In its second edition, Tomie dePaola’s Christmas Tree Book begins with a family visiting a Christmas tree farm to pick out their own tree. The children’s curiosity about “how Christmas trees [got] started” leads to a fascinating discussion of the historical role “decorated trees and branches” have played during the holiday season. As far back as the Middle Ages, decorated evergreens were used during church plays and transitioned into people’s homes after the plays were no longer performed. It’s interesting to learn about the varied forms of the evergreens and shrubs as more people brought the plants indoors for decor. The children’s questions guide the family’s discussion naturally and fluidly in a gentle way that doesn’t feel like the reader is getting a “lesson.” We learn of other major transitions: the arrival of the Christmas tree in America, the addition of lights on the tree, and even the evolution of the Christmas tree stand. One piece of history is particularly delightful (and a matter of presidential importance) but you’ll have to get the book to find out!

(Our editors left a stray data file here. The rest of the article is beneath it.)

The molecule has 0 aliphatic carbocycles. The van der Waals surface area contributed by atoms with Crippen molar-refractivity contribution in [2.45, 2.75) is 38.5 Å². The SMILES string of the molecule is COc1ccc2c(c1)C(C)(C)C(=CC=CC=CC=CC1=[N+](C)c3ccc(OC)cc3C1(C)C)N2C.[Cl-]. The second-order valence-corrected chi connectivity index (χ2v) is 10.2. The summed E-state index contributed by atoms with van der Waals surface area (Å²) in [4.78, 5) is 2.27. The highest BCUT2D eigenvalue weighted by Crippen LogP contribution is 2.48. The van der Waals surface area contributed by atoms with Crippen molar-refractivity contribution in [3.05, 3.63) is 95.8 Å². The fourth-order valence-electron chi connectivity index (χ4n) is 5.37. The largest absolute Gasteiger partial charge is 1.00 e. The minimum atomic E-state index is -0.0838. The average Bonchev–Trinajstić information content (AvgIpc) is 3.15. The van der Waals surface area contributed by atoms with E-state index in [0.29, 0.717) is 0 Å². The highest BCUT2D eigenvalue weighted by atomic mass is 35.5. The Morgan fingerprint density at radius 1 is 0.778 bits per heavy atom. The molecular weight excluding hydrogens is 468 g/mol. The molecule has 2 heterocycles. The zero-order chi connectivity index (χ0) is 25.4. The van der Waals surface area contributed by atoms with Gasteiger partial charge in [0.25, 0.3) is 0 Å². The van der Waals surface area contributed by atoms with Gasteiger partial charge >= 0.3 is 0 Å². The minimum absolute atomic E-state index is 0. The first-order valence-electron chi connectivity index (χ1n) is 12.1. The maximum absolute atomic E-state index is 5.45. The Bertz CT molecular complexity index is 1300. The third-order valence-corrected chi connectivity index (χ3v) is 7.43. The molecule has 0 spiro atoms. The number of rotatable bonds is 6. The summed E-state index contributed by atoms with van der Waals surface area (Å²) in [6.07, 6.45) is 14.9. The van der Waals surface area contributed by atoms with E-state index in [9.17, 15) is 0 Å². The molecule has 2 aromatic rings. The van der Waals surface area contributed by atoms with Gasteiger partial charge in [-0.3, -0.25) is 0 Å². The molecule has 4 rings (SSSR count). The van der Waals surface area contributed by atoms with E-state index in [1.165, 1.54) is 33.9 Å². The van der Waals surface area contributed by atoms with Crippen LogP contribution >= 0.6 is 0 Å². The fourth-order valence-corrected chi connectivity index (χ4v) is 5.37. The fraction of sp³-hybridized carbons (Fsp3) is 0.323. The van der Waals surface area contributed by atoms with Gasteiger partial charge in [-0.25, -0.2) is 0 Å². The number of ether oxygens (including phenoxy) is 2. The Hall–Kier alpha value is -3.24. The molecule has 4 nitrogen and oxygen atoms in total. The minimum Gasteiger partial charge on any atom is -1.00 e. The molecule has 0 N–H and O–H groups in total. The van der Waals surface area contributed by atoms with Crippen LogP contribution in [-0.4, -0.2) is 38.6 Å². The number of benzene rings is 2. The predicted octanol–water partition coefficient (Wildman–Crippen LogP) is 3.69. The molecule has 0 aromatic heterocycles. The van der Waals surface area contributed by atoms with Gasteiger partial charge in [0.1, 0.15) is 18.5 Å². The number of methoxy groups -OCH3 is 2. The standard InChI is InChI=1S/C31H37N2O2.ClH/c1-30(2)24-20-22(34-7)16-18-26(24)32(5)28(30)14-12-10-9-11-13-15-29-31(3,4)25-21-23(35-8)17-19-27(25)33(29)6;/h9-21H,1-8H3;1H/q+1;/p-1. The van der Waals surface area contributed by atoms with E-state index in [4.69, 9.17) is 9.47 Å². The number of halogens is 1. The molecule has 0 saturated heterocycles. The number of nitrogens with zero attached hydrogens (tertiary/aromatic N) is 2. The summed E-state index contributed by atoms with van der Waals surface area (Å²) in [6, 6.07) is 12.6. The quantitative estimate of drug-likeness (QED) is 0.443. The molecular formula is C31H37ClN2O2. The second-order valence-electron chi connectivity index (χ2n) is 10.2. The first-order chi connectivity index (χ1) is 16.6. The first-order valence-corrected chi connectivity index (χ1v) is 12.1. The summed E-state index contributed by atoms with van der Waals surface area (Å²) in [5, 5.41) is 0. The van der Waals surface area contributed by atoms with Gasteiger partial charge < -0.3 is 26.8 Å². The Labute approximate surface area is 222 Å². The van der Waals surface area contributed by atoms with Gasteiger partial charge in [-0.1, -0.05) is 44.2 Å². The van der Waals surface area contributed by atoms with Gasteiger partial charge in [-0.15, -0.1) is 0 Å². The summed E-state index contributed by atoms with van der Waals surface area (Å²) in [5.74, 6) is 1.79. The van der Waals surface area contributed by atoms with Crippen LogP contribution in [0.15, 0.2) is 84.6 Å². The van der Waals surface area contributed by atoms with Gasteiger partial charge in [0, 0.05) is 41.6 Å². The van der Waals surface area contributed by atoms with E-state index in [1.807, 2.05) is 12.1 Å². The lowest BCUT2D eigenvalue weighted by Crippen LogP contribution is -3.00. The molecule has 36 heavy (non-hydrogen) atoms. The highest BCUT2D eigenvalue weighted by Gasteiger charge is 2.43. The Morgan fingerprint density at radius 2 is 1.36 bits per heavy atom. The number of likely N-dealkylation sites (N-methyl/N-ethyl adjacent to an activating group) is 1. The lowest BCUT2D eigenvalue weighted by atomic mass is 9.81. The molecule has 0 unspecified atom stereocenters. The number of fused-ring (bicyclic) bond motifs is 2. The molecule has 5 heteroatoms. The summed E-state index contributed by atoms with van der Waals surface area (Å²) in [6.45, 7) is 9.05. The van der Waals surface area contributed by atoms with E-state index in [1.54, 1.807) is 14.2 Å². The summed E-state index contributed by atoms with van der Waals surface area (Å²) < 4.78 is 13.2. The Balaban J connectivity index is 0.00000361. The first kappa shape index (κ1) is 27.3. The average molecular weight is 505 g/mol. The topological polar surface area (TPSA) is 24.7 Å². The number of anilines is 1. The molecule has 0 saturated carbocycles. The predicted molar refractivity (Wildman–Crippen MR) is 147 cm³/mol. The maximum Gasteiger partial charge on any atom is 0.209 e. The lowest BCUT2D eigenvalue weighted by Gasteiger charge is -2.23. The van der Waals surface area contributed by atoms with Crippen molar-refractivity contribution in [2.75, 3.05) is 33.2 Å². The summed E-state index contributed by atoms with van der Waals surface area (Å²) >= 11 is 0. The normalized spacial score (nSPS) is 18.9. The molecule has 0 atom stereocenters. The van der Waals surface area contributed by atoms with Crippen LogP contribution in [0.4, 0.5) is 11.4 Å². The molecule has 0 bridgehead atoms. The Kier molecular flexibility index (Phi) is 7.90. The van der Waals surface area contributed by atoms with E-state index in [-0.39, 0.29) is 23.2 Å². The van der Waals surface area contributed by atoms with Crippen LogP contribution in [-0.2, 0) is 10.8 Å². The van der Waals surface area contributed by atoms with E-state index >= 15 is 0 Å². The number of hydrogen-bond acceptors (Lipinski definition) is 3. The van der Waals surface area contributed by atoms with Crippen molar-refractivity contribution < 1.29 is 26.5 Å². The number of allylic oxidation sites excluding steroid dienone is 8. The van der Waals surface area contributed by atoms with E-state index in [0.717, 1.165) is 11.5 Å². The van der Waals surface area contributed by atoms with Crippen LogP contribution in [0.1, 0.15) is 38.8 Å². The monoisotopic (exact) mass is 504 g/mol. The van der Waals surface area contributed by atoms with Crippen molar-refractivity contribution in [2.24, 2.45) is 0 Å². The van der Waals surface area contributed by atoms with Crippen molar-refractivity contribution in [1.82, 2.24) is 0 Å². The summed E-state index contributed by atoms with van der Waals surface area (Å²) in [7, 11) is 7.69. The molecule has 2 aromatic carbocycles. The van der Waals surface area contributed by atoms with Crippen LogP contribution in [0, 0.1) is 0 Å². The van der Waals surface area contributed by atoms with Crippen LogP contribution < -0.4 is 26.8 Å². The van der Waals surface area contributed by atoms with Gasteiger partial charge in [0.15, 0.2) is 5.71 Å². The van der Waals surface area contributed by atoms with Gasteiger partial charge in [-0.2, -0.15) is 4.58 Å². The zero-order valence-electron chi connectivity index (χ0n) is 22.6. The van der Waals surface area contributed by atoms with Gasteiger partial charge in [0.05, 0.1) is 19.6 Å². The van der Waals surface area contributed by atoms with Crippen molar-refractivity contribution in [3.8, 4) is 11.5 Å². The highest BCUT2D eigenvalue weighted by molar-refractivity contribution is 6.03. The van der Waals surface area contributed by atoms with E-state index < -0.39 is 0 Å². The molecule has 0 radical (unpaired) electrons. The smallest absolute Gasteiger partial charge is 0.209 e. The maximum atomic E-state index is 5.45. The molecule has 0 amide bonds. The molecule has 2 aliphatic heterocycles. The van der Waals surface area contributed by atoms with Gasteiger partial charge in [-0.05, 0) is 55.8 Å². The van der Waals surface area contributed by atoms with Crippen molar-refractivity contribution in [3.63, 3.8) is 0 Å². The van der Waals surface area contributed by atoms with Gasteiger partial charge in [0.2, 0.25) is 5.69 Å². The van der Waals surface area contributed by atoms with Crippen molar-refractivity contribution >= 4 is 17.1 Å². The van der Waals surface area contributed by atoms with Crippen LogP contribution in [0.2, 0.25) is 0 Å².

Though much of the book presents factual information, the story arc takes readers from beginning to middle to end as we watch the family purchase, transport, and decorate their tree. The addition of the grandmother in the second half of the book adds a personal touch to the historical facts as she shares with her grandchildren her memories of Christmas trees long ago. As always, dePaola’s muted color palette, familiar shapes, and soft lines provide warmth and comfort to his words.
Perfect for school reports or for quelling those myriad questions from curious little ones, Tomie dePaola’s Christmas Tree Book will both educate and entertain. Click here for bonus materials from the publisher’s website.